LONDON (AFP) - A British court on Wednesday jailed a former bishop with links to the royal family for 32 months after he pleaded guilty to indecently assaulting teenagers in a case that has prompted accusations of a cover-up.
Judge Alan Wilkie said Peter Ball, 83, had taken advantage of aspiring priests for his own "selfish sexual motives".
London's Old Bailey court heard that Ball had made victims strip naked and suggested they submit to beatings in claims ranging from 1977 to 1992.
The former bishop of Lewes in southern England avoided charges after allegations arose in 1993.
At the time, Ball - who once described Prince Charles as a "loyal friend" - received support from a number of establishment figures, including a member of the royal family, the court heard.
Ball last month pleaded guilty to misconduct in public office and two counts of indecent assault on men in their teens after failing in his attempt to get the case thrown out.
Wilkie said Ball had exploited his power to "persuade selected individuals to commit or submit to acts of physical or sexual debasement under the guise of being part of their austere regime of devotion when they were not.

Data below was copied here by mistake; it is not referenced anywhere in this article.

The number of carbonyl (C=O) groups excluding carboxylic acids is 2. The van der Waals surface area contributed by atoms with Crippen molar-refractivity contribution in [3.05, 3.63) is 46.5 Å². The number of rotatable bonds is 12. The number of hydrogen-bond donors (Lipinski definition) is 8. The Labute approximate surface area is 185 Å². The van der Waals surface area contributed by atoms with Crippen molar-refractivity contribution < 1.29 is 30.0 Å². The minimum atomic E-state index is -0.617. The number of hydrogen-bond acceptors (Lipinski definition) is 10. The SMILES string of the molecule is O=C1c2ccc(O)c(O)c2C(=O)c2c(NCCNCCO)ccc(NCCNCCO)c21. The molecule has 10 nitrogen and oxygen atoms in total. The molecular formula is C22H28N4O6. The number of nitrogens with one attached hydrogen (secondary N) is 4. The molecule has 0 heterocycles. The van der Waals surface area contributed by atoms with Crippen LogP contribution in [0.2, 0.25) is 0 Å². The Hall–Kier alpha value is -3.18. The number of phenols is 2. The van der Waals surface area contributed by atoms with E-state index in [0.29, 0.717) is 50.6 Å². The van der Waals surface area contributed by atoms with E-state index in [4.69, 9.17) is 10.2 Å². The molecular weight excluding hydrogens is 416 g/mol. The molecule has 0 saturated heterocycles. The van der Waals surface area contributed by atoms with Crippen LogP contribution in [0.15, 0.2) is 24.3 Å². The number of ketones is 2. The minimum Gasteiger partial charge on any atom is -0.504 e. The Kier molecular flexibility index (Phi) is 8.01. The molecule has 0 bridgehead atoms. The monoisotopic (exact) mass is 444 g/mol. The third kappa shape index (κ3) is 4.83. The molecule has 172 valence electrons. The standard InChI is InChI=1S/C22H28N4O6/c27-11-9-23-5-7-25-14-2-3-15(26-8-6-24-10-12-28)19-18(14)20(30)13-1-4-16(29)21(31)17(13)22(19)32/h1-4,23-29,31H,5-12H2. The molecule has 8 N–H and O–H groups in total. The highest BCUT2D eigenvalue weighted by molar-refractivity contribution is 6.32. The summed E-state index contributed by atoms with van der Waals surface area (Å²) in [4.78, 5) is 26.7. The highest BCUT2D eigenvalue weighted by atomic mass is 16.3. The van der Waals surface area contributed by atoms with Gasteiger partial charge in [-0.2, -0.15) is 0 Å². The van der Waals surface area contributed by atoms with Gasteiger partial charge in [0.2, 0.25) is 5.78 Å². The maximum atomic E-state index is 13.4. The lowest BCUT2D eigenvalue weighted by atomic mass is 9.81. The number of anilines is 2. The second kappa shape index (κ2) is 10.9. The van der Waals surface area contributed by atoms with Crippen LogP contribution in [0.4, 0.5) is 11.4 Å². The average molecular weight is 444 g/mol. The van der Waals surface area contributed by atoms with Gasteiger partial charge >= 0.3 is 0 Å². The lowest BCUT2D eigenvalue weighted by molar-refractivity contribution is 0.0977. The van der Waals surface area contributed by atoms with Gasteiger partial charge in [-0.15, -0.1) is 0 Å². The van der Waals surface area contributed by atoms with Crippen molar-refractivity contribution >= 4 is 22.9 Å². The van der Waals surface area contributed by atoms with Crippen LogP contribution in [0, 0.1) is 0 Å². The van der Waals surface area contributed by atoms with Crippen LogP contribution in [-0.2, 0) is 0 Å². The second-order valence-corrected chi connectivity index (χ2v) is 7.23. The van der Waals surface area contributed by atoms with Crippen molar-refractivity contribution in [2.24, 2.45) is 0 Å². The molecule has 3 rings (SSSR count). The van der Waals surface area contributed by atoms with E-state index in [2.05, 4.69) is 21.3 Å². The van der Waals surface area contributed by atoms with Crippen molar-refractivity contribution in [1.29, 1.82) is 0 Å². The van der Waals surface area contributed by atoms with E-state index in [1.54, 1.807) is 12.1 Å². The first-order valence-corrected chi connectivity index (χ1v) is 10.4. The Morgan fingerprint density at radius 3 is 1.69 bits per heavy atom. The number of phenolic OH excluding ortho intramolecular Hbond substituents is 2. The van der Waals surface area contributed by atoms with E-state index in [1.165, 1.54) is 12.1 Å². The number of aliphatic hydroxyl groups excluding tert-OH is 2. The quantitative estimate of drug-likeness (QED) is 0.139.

"What you did was the antithesis of what was expected of someone holding your office," he added.
George Carey, who was Archbishop of Canterbury at the time of the abuse, denied there had been a "cover-up".
"I greatly regret the fact that, during my tenure as Archbishop of Canterbury, we dealt inadequately with Peter Ball's victims and gave too much credence to his protestations," he said Wednesday.
"Allegations by some that my actions amounted to a cover-up or collusion with the abuser are wrong. I have always insisted upon the highest standards of holiness of life from all who are ordained."
The Church of England called it "a matter of deep shame and regret."
Lawyer Richard Scorer, who represented a number of Ball's victims, said it was a "scandal" that it had taken so long to secure a conviction.
"The way in which senior clergy and establishment figures - including MPs, cabinet ministers and members of the Royal Family - closed ranks around him has only compounded his victims' anguish," he said.
"This has reinforced the impression their abuse was inflicted upon them with the institutional backing of the Church."
Eighteen victims said they had been targeted by Ball at his home in Litlington, East Sussex.
One accuser, Neil Todd, committed suicide in 2012 when police announced they had reopened the case.
Prosecutor Bobbie Cheema said Ball had introduced Todd to "penitential psalms", which involved saying prayers naked.